2 Letters – AI
What does it mean for marketing, business, and the planet?
Thanks for heading over to have a listen to our key takeaways from the ADMA Global Forum Sydney 2017. Our whole team was blown away by the 2 days of insights and thought leadership from companies such as Uber, eBay, Paypal, CommBank, Red Balloon, Burger King and more.
In this video I want to talk about our key takeaways from the event, that talked about marketing and technology that’s empowering us now.
And most noteworthy, what’s to come in the immediate future – I’m talking the next 5 to 8 years.
The one common thread from all of the speakers was AI, and how artificial intelligence is being used to hone the customer experience.
I think it can be summed up very succinctly – every time you use the internet, such as a Google search or a Facebook property – your data is generating more than just an online footprint.
Using machine learning combined with artificial intelligence – the “internet” is learning everything about you. Consequently your likes, dislikes, preferences and therefore our emotions, and how we react to certain things – written or imaged.
With Uber now running ten million trips a day and Facebook serving over 2 Billion humans, the data being collected is vast – it truly is the size of a planet.
Think about how quickly computing power operates and how quickly processing power is advancing?
For instance, if you are watching this on your iPhone 6 – your device is 32,600 times faster than the computers used to send Apollo to the moon.
Consequently, you get an idea of how machine learning and artificial intelligence will be used to create a marketers dream. As a result, delivering the right message to the right people at exactly the right time.
According to Adam Stewart a digital evangelist speaking at ADMA, if you’re planning your website around mobile, you’re behind the times.
Therefore with artificial intelligence growing at an unprecedented rate, you should be thinking about how you could provide a better customer experience through AI.
According to research, there will be 20.4 billion connected devices by 2020 and 61 percent of U.S. homes will be smart, Stewart pointed out.
In order to keep up with technology, businesses must look at changing existing models and look at new growth opportunities.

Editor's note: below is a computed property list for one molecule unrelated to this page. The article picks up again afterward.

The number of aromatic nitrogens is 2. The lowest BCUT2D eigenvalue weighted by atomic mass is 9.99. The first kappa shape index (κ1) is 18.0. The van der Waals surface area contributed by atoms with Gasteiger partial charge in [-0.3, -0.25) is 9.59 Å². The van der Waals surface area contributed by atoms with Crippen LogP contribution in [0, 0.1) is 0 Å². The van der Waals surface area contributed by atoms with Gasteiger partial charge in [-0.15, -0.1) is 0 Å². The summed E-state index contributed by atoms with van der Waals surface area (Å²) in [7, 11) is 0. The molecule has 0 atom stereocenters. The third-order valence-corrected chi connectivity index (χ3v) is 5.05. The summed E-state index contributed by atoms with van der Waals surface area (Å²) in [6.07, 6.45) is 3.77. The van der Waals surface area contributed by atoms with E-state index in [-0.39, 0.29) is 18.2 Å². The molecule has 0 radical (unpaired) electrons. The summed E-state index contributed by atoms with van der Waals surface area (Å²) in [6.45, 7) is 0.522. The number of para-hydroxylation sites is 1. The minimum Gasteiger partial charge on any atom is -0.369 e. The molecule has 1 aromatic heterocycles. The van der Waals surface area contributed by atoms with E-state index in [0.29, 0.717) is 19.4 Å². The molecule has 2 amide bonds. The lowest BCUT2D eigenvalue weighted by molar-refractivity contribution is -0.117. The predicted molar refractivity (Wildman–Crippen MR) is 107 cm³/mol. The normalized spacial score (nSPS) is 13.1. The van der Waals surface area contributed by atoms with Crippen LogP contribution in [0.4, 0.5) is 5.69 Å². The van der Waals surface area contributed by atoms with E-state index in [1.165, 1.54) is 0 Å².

Naomi Simson highlighted the amazing potential of AI, going far beyond chatbots. Bringing IBM’s Albert to Australia, The Big Red Group has managed to drastically reduce ad spend by tracking customer journeys.
They did this by looking at first-party data and producing large-scale creative on the fly.
On its first day, Albert produced 6,400 pieces of creative.
Key takeaway: AI is growing and cannot be ignored. The companies that will come out winning will be those who embrace AI and think about ways of empowering and delighting consumers through the use of machine intelligence
Build your strategy around what won’t change.
“I always hear the question, ‘What’s going to change in 10 years time?’,” mused Commonwealth Bank Australia’s Group Executive of Marketing and Strategy, Vittoria Short. “Rarely do I hear what won’t change.”
For her, this question is far more salient for brands and businesses that want to not only endure but thrive in a future marked by instability and flux.
Digital disruption is threatening to undermine the established orders. Consumers are finding new ways to both engage in media and evade advertising reach. Artificial intelligence (AI) and automation present their own exciting possibilities and worrisome risks.
Midway through this decade of ‘turbulent teens’, it is incredibly easy to get distracted by the competition. And it is easier still to mistake strategy for a concussive series of tactical responses, which – forum speakers agreed – can never deliver you value at scale.
“To build a business and brand for the long-term future,” argued Short, “you have to focus on things that are stable in time.” What does this come down to? Essentially: being absolutely clear about your organisation’s unique selling points, understanding your customer’s underlying and consistent expectations, and always keeping their best interests at heart.
Marketing Director of Paypal Elaine Herlihy told us Take a transaction – make it easier – create a relationship – relationships are driven by emotion.
Research has now clearly shown that emotions affect the part of our brain that makes decisions quickly – a part that advertisers want to influence the most.
According to Tom Ewing of System1, marketing to this part of the brain requires a creative focus on three things:
FAME – your brand should come to mind quickly.
FEELING – your brand should evoke emotion.
FLUENCY – your brand should be recognised quickly through every touch point.
With the new universal language of emojis, we’re seeing a world where we are starting to communicate in emotions.
The key to keep in mind however, is to ensure that your emotional strategy is long-term, as short-term activations are driving down effectiveness.
Perhaps the most exciting piece which closed the 2-day event was Matt Britton best-selling author of YouthNation – where he talked about Millenials mixing it up once they get into the C suite.
Voice, for example, will be bigger than people think and that our young children won’t need to know how to write or even use a keypad.
In fact, typing will go the way of hieroglyphics… and the Status Update – is the new Status symbol.
It was a very inspirational 2 days and if you were there I’d love to hear your thoughts on where you see marketing and technology heading over the next few years. My name is Simon Gould – we are Sydney Digital Marketing – If you’d like to talk with me our my team regarding your own marketing challenges and opportunities you can call us on 13000 LEADS or email us at email@example.com